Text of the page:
Practicing Reducing Screen Time

Let’s face it: even though we know that spending too much time online can affect us negatively, from affecting our sleep to worsening existing symptoms of depression, cutting down the amount of time we spend on our screens, and especially our phones, is easier said than done. You may need to use your phone for multiple reasons, like scheduled FaceTimes with your best friend who lives across the country, or checking e-mails for school or work. And even though these are done for fun, there’s nothing wrong with relaxing with catching up on Instagram stories and spending a bit of time on TikTok.

However, there is such a thing as too much screen time. It can look different for everyone, and what is considered too much screen time can depend on what you think is affecting you the most negatively. For example, maybe you want to spend less time on Instagram because you keep seeing people posting their accomplishments that make you feel bad for yourself, or maybe you want to spend less time on Twitter because you think you’re posting too much about yourself and your day.

Whatever it is, it can be difficult taking those first few steps to cut down on something that’s such a deeply ingrained habit in your daily life. Going cold turkey can be nearly impossible, and you may be afraid of experiencing FOMO if you aren’t constantly on your most-used apps. To help you reduce your social media use, we’ve provided a few steps to begin:

First, think about which apps you use the most often or which ones you really feel like you can’t do without. You can check the specific stats on your Screen Time or Digital Wellbeing feature on your iPhone or Android, but you can also determine them using your own threshold. Your Twitter use may be the 5th most used app on your device, but if you feel like you need to constantly check it and personally feel like you use it the most, then you may want to prioritize that.

Second, if you haven’t done so already, disable notifications for that app. Most of your apps don’t need an immediate response right away, and if it takes you a few hours to get back to a DM, that’s totally fine.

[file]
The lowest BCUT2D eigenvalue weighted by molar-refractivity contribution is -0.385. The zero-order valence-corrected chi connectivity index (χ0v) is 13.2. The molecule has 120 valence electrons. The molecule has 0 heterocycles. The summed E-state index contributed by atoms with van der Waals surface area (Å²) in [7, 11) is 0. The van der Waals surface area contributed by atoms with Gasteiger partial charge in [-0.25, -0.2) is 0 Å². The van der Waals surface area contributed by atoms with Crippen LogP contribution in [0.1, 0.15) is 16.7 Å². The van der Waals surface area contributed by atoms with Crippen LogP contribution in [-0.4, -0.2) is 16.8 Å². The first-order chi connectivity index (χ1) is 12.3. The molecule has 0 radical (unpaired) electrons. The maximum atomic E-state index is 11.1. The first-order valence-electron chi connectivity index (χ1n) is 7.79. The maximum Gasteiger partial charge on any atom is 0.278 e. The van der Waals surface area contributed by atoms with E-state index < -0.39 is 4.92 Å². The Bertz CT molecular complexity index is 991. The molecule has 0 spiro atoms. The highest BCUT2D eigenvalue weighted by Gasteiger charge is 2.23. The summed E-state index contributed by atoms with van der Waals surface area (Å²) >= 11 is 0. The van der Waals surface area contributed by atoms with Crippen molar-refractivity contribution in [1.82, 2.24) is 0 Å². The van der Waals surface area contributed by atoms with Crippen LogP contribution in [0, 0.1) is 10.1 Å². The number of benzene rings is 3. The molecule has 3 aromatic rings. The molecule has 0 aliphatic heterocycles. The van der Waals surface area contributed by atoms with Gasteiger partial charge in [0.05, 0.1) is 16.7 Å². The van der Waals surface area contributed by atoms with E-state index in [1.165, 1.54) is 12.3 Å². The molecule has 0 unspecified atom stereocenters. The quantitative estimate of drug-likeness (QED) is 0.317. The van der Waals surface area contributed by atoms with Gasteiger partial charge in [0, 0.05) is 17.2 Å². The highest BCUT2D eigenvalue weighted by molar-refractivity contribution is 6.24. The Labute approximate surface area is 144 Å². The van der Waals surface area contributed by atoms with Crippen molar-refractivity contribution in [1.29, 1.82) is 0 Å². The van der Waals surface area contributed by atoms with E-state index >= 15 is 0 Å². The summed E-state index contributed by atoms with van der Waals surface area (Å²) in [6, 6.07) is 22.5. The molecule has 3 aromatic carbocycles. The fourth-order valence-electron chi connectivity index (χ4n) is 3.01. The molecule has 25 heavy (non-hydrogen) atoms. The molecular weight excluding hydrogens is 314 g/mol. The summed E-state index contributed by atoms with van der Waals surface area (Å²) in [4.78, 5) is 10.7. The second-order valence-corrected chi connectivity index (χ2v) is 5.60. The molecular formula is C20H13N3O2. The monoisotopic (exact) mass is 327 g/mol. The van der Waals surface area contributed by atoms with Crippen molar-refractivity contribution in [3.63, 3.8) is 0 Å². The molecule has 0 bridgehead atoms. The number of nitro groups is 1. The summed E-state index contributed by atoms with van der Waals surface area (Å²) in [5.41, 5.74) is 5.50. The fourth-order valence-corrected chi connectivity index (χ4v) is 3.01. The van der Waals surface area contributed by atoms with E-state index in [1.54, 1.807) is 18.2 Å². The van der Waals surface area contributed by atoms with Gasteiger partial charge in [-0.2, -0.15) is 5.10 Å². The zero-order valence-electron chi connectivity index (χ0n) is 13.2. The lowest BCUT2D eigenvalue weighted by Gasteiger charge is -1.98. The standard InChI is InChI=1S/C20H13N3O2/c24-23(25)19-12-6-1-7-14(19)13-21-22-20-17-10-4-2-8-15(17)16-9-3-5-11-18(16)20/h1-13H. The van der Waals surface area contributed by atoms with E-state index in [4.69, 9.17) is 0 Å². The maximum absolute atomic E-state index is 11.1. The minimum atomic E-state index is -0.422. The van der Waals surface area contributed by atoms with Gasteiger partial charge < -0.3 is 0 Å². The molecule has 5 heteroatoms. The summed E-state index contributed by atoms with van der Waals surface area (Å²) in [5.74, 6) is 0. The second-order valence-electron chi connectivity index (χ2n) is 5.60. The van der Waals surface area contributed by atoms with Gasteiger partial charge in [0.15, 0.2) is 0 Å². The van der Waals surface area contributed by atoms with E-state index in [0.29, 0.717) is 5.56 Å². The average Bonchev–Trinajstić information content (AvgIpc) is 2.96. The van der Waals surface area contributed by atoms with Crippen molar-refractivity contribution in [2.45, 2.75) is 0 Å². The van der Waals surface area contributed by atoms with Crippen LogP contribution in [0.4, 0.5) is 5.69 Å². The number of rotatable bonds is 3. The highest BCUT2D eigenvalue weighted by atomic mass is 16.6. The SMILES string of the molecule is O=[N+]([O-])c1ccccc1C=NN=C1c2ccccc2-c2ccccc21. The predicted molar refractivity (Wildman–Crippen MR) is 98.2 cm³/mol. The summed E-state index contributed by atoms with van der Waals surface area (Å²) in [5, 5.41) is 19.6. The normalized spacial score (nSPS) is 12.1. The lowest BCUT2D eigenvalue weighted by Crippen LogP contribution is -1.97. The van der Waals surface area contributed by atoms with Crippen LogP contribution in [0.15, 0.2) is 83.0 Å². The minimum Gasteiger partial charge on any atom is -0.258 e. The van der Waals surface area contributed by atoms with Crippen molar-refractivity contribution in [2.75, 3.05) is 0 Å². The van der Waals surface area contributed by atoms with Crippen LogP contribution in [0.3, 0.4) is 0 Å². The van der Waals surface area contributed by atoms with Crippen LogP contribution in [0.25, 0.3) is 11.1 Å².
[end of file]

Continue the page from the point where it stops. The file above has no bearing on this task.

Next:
Third, try setting your own reminders of when to check the app. If you feel like you need stricter rules, set a certain amount of time that you can scroll on the app. You can do both of these by setting alarms on your phone: for example, you can give yourself an alarm to check Instagram every two hours, and then set an alarm to stop looking 10 minutes after that. So set an alarm for 10AM and 10:10AM, 12PM and 12:10PM, and so on.

Here is when you might want to start setting up screen time limits. If you feel like none of the tips above have helped, you can start giving yourself harsher limits from your phone. That being said, you shouldn’t feel like you have to give yourself extreme limits: see how much time your phone is telling you that you spend on each app that day and start off by taking off 25% of it (AKA dividing that time by 4). So, if your phone is telling you that you usually spend about 2 hours a day on TikTok, try setting a limit of 1.5 hours per day. After a week, take off another ten minutes, then another ten minutes the next week, and so on.

Finally, always give yourself grace. There’s probably a reason why you’re always using that app and have trouble using it less, and part of that reason may be because it does make you happy and you enjoy using it! Phones and social media are a part of our daily lives, whether we like it or not, so if you’re not meeting your expectations and breaking your screen time rules, it’s not a big deal. Just try again and practice a little harder the next day.

What are your most used apps? Which apps do you want to use less? Why? What have you tried to reduce your screen time, and did they help?

Moderator ★

Hi! The moderator is a research team member with a background in behavioral health. We're here to help answer your questions and stimulate some great conversation! We don't provide therapy and are not available 24-7 so please if you are in crisis, go to our crisis page: We look forward to talking to you!

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